Larry Ellison and Scott McNealy, the respective CEOs of Oracle and Sun Microsystems, will squeeze their egos into the same room at Oracle headquarters Tuesday to detail partnership plans, according a Thursday news advisory.
The two executives have had a close business relationship for years; Oracle's database and other server software products are popular on Sun's servers. But there has been some friction of late as Oracle touted Linux and Dell servers and McNealy bashed Oracle's pricing.
Tuesday's meeting, billed as a "Sun/Oracle employee town hall," will address a number of issues, according to the press advisory. Among them: "Why the time is right to kick off the next phase of the Sun/Oracle alliance, how both companies intend to extend the importance of Java for the future, how Oracle's new pricing model for multi-core systems benefits customers, (and) how Sun and Oracle will go to market together to expand adoption for Sun and Oracle technologies."
Given that list of subjects and the fact that neither company has a shy and retiring publicity department, it's probably not too much to hope that this event will provide some concrete details and not just marketing fluff. The bar has been set pretty low: Sun and Google drew frenzied speculation but offered few details when they announced the Snoogle partnership in October. Even a few scraps of detail should be enough to keep people from snoring through Snoracle.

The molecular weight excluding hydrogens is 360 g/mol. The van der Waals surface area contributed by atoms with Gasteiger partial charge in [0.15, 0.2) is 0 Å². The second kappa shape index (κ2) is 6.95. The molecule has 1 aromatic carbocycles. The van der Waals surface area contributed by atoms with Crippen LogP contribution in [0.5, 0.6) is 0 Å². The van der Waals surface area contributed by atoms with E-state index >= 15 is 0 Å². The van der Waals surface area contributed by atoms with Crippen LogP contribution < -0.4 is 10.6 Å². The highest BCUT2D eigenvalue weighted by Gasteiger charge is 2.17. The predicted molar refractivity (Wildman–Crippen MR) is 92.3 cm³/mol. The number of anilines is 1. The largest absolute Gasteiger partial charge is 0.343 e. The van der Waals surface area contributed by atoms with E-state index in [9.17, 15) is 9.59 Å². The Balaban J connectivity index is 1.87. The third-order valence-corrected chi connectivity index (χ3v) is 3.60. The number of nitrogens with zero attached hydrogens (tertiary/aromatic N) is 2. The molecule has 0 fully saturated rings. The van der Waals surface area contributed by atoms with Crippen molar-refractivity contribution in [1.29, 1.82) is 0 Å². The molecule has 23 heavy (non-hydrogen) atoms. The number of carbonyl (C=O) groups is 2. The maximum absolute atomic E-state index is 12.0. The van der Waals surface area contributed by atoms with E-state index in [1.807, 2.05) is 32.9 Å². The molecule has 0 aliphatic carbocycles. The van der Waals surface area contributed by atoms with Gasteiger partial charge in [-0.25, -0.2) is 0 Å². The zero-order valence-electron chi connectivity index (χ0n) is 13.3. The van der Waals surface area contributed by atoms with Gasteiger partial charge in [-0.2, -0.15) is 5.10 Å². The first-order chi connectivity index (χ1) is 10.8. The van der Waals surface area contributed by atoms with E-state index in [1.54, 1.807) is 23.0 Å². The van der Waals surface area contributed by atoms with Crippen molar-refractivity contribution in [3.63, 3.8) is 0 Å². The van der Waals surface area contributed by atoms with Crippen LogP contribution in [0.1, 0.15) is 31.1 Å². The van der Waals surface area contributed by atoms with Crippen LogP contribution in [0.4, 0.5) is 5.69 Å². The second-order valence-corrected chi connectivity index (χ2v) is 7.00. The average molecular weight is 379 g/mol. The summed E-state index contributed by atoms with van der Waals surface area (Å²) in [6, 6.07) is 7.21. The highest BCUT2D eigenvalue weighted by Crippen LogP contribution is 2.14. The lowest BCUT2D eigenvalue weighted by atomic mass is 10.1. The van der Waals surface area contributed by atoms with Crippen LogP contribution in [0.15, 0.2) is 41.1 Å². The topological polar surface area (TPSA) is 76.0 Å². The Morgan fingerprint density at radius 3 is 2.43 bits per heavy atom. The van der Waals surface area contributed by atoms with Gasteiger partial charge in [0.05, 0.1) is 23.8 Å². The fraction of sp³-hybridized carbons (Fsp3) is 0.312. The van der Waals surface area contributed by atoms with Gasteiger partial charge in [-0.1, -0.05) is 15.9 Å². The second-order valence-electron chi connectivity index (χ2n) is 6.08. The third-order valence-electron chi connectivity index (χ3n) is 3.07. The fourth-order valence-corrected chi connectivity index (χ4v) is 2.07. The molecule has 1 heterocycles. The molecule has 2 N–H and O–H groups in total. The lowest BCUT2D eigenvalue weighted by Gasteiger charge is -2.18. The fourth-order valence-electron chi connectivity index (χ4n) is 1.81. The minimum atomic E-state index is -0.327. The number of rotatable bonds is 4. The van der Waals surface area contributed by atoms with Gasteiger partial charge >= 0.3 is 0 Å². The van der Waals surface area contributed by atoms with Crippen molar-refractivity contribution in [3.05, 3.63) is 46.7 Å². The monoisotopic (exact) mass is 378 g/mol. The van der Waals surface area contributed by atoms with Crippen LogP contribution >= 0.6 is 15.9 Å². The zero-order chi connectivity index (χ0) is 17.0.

One probability is some patching-up of a relationship has shown some signs of fraying in recent years.
McNealy has aimed gentle barbs at Ellison--making fun of his aggressive acquisition strategy and expensive suits, for example. But he also has made a more serious charge, complaining about how Oracle based its software prices on the number of cores a processor has. Sun, which has the most aggressive multi-core processor strategy in the server market, would have been at a major pricing disadvantage by such a move, but Oracle in December announced more liberal pricing.
Meanwhile, in 2003, Oracle said Linux would become its primary software development platform. But in November 2005, the Redwood Shores, Calif.-based company updated its position, saying Solaris is the "preferred development and deployment platform" for 64-bit x86 processors.